Upper abdominal pain in pregnancy Immediate admission is inappropriateBMJ 1994; 309 doi: https://doi.org/10.1136/bmj.309.6949.270a (Published 23 July 1994) Cite this as: BMJ 1994;309:270
- S Wookey
- West Bar Surgery, Banbury, Oxfordshire OX16 9SF
- Chelsea and Westminster Hospital, London SW10 9NH Hillingdon Hospital, Uxbridge, Middlesex UB8 3NN.
EDITOR, — Christopher Barry and colleagues recommend that women who present with epigastric pain and tenderness in pregnancy should be admitted to hospital immediately for exclusion of pre-eclampsia even if they do not have hypertension or proteinuria.1 In two of the cases that they report the general practitioner initially diagnosed the presenting symptom of epigastric pain as indigestion.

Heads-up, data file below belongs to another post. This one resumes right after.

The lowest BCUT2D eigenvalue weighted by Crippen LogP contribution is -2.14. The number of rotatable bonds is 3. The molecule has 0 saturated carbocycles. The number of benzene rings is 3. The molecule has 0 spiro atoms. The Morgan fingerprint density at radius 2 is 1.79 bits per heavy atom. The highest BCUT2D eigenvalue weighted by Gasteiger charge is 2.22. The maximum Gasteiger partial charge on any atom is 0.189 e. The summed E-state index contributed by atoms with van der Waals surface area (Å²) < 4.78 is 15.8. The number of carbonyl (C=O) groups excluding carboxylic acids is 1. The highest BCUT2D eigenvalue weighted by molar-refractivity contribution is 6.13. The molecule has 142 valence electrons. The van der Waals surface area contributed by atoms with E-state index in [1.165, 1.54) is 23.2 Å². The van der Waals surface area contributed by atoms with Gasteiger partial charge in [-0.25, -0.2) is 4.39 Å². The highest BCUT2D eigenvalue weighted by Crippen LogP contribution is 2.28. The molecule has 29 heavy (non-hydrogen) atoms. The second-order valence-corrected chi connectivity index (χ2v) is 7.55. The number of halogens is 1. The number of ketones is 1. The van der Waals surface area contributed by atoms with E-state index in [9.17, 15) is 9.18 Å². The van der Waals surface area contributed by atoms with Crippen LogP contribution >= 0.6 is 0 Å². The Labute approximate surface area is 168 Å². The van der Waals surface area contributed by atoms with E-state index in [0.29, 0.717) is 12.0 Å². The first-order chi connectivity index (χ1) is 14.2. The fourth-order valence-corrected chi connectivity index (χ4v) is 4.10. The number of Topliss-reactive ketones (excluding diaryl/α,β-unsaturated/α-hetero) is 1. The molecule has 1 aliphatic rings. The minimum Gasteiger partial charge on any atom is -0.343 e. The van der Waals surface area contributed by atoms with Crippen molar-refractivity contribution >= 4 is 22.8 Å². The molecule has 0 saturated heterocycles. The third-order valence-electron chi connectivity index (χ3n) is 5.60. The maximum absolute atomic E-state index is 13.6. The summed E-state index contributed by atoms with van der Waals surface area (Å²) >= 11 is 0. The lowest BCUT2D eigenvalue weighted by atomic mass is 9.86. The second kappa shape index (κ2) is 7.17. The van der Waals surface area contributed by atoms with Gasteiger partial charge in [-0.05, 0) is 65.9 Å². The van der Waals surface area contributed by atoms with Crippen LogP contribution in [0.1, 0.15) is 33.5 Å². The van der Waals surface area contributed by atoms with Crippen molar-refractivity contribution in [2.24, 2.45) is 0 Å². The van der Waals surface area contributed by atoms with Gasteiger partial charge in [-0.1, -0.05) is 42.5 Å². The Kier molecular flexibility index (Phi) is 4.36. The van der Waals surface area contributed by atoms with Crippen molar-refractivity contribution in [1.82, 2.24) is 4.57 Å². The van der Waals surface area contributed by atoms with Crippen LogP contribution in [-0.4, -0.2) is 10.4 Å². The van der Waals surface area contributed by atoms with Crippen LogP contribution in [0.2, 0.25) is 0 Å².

In my general practice 169 women delivered in 1993. Sixty eight of them had indigestion sufficient to require antacids, and three also required advice for “rib splay.” The number with rib splay is an underestimate as the midwives consider this condition to be so common that they often fail to record it. I question the appropriateness of a recommendation that …
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